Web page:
A Curvilinear Component Analysis Adapted to the Band Number Reduction in Multispectral Images

A Curvilinear Component Analysis Adapted to the Band Number Reduction in Multispectral Images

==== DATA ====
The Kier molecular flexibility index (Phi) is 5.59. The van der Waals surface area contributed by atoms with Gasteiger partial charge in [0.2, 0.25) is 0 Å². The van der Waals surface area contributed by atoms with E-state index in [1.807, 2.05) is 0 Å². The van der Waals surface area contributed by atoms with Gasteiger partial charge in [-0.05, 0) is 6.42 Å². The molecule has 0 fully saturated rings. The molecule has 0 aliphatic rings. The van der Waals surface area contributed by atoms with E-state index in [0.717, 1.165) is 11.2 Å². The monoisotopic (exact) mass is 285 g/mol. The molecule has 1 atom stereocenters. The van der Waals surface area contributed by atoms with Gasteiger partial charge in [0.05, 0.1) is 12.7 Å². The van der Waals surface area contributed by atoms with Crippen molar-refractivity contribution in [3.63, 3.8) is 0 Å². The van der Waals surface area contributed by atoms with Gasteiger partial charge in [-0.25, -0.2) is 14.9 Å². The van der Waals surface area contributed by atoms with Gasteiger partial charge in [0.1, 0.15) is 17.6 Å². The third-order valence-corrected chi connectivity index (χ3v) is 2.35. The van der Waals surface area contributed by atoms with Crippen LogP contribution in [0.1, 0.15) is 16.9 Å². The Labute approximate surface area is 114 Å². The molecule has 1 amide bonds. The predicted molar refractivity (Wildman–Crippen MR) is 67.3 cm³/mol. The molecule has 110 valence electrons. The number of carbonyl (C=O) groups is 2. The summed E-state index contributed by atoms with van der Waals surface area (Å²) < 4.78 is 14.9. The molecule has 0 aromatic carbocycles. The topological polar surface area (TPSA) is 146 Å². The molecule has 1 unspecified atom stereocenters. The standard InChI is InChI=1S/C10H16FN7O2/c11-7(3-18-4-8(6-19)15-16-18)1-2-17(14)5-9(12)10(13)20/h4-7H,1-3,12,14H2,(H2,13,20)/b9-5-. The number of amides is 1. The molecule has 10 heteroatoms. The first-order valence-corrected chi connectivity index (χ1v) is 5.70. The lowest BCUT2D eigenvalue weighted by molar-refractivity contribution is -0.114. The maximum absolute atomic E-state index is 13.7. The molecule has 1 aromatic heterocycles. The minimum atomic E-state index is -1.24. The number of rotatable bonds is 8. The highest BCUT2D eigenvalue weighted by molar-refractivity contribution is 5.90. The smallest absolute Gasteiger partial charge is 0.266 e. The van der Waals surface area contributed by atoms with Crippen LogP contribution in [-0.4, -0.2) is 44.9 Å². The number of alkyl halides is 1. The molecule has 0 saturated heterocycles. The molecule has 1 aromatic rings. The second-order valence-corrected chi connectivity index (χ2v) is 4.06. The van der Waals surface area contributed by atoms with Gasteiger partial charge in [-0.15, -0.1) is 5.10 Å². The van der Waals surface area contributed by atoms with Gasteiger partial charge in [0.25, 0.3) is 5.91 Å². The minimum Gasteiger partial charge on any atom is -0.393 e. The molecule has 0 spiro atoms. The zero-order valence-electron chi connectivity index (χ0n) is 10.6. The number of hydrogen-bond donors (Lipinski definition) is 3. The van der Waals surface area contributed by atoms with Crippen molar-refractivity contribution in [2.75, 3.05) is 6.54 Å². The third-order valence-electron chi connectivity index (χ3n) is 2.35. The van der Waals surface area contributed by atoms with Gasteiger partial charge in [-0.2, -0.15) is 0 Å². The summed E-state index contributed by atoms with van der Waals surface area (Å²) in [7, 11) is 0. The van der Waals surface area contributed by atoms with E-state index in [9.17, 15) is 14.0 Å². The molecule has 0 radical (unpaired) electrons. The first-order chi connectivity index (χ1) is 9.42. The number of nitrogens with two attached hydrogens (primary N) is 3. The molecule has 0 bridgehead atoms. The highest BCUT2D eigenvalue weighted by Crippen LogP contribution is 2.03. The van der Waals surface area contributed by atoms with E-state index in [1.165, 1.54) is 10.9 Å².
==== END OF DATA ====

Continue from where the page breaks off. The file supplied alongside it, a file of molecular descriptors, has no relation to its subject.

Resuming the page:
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  A Curvilinear Component Analysis Adapted to the Band Number Reduction in Multispectral Images  Ludovic Journaux, Irène Foucherot, Pierre Gouton  Lab. LE2I UMR-CNRS 5158 - University of Burgundy  BP 47870 - 21078 DIJON Cedex FRANCE  Email: Abstract This paper proposes an optimization of the curvilinear component analysis (CCA) based on the principal component analysis (PCA), in order to apply it to the bands number reduction of LANDSAT multispectral images. We tend to show that the CCA is really a non linear extension of the PCA and that the CCA optimization through the PCA (called CCAinitPCA) allows a reduction of the calculations, providing a result identical to that of CCA. We then estimate the pertinence of the information obtained from PCA, CCA and CCAinitPCA by the comparison of the results of segmentation of the images thus obtained. Keywords: Curvilinear Component Analysis, Principal Component Analysis, LANDSAT 7, Multispectral images, k-means, segmentation Introduction The satellite multispectral images are very useful tools for the landcover analysis [1]. However, the number of data and the redundancy of information contained in these images make them heavy to handle. It's so necessary to reduce the quantity of data while preserving their intrinsic properties. Such reduced images would be sufficient for a structural and informational analysis and would allow to maximize the automatic processing with reasonable run-time. To reduce the number of dimensions of a data set, we can use linear methods such as Principal Component Analysis (PCA), Independent Component Analysis (ICA) or Projection Pursuit (PP) [2]. The problem of these methods is that they only reveal the linear relation between the spectral bands. To exceed the limits of the linear transformations, nonlinear methods of projection such as "Sammon's mapping" or "Multidimensional Scaling" [3] would be a priori advantageous. However, these non-linear methods have prohibitive run-time and convergence problems. A new non-linear method recently appeared called Curvilinear Component Analysis (CCA) [3, 2]. This method is inspired by the auto-adaptative maps of Kohonen (Self Organizing Maps) [4] and frequently interpreted as a nonlinear extension of the PCA [5]. Its principle is to reproduce the topology of the initial data in a n   space to a subspace  p  ()  pn < , without constraining statically the configuration of the topology. It's an automatic autoadaptation to the real shape of the scatter of points in the vectorial space. The mathematic aim of the CCA is to minimize the error function which characterizes the topology between initial and final projection space: 2,() 1()()2  ppnCCAijijijijij  EddFd  ≠ = − ∑ ∑   nij d  and  pij d  : Euclidian distances between the vectors i  x  and     j  x in the respected srcinal space n R and  p R   :[0,1] F   + → R , Decreasing function of  pij d  , allows the local topology to be favored with respect to the global topology In order to extract only the pertinent and useful information in the data set, we estimate the intrinsic dimension of the multidimensional projection by a Local Linear Component Analysis (LPCA). We estimated the intrinsic dimension of the data as 3  p  =  (dimension of the projection subspace). A new approach The optimization of the CCA we propose here for multispectral image processing combines the CCA with the PCA. The PCA determines an optimized linear projection in the vectorial subspace. The result obtained with it corresponds thus to a solution approaching that obtained by the CCA. In our method, we then replace the random initialized matrix traditionally used in the CCA, by the matrix of the first principal components resulting from the PCA previously carried out. We called this method CCAinitPCA. In order to compare PCA, CCA, CCAinitPCA, we have applies them to a set of 40 LANDSAT 7 multispectral images (8 spectral bands). Comparison of resulting images Figure 1 shows a color image extracted from a LANDSAT image and figure 2 the resulting bands after applying PCA, CCA and CCAinitPCA on the satellite image.    Figure 2.Resulting Images bands after the three treatments The inter-band correlation coefficients show three main reports: The CCA is really a nonlinear extension of the PCA. The CCA and the CCAinitPCA give the same results, and the CCAinitPCA confers on the algorithm a greater rapidity of convergence [6] with a significant reduction of calculations and topology conservation. Results of the segmentation In order to study the relevance of the information obtained after the reduction of number of spectral bands, we segmented the resulting images by a K-means unsupervised classification method [7]. The results are illustrated below (figure 3). Figure 3: segmented images obtained by K-means on  (a) srcinal image (8 bands), (b) PCA image, (c) CCA image, (d) CCAinitPCA image The images segmented by unsupervised classification show that the nonlinear methods give better results than the linear ones. The organization of the landscape is preserved. Moreover, unsupervised classification enables us to find under the same label all the zones of the same category. We so observe a relative conservation of the properties of each landscape category. Conclusion In this article, we have presented a new non-linear projection method which combines CCA and PCA. We have applied CCA, PCA and CCAinitPCA on satellite images in order to compare the resulting images. We have shown that CCAinitPCA have more interesting run-time and convergence than CCA and that segmentation of the images resulting from CCAinitPCA and of the srcinal images provide an identical splitting. Moreover, the CCAinitPCA images seem to contain sufficient information to apply a classification on them with relevant results. An analysis of the rate of "good" classification with a supervised classification method would confirm this statement. References 1. Girard, M.-C. and C. Girard, Traitement des données de télédétection . Dunod ed., 1999, Paris, pg. 530. 2. Lennon, M.,  Méthodes d'analyses d'images hyperspectrales , Université de Rennes I, 2002, pg. 359. 3. Demartines, P.,  Analyse de données par réseaux de neurones auto-organisées ., Institut national polytechnique de Grenoble, 1994, pg. 204. 4. Kohonen, T., Self-organizing maps (third edition) , Springer series in information sciences, Berlin, Heidelberg, New York, Vol. 30, 2001, 5. Dreyfus, G. Martinez, J.M., Samuelides, M., Gordon, M.B., Badran, F., Thiria, S., and L . Hérault,  Réseaux de neurones , ed. Eyrolles, 2002, pg. 386. 6. Journaux, L., I. Foucherot, and P. Gouton.  Nonlinear reduction of multispectral images by Curvilinear Component Analysis: Application and optimization . in CSIMTA'04 International Conference , Cherbourg, France, (2004) 7. Duda, R.O., P.E. Hart, and D.G. Stork, Pattern Classification (2nd Edition) , ed. W. Interscience, 2001, pg. 654. Biography Ludovic JOURNAUX is preparing his Ph.D. in Image Processing at the University of Burgundy, France, since 2002. His research interests include image processing, multispectral images, statistical analysis, multiresolution segmentation and classification. Irène FOUCHEROT is an assistant professor at the University of Burgundy since 1996. Her research interests are colour image processing, especially region-based segmentation of multi-spectral images and artificial life. Pierre GOUTON is a professor in image and signal processing. He has worked on passive power components. Since 1993, his main research topic carries on the segmentation of images by linear methods (edge detector) or non-linear methods (mathematical morphology, classification). Member of ISIS (a research group in signal and image processing of the French National Scientific Research Committee) and of the French Color Group. PCA CCA CCAinitPCA   Bands 3Bands 1   Bands 2   (a) (b) (c) (d) Figure 1. Color image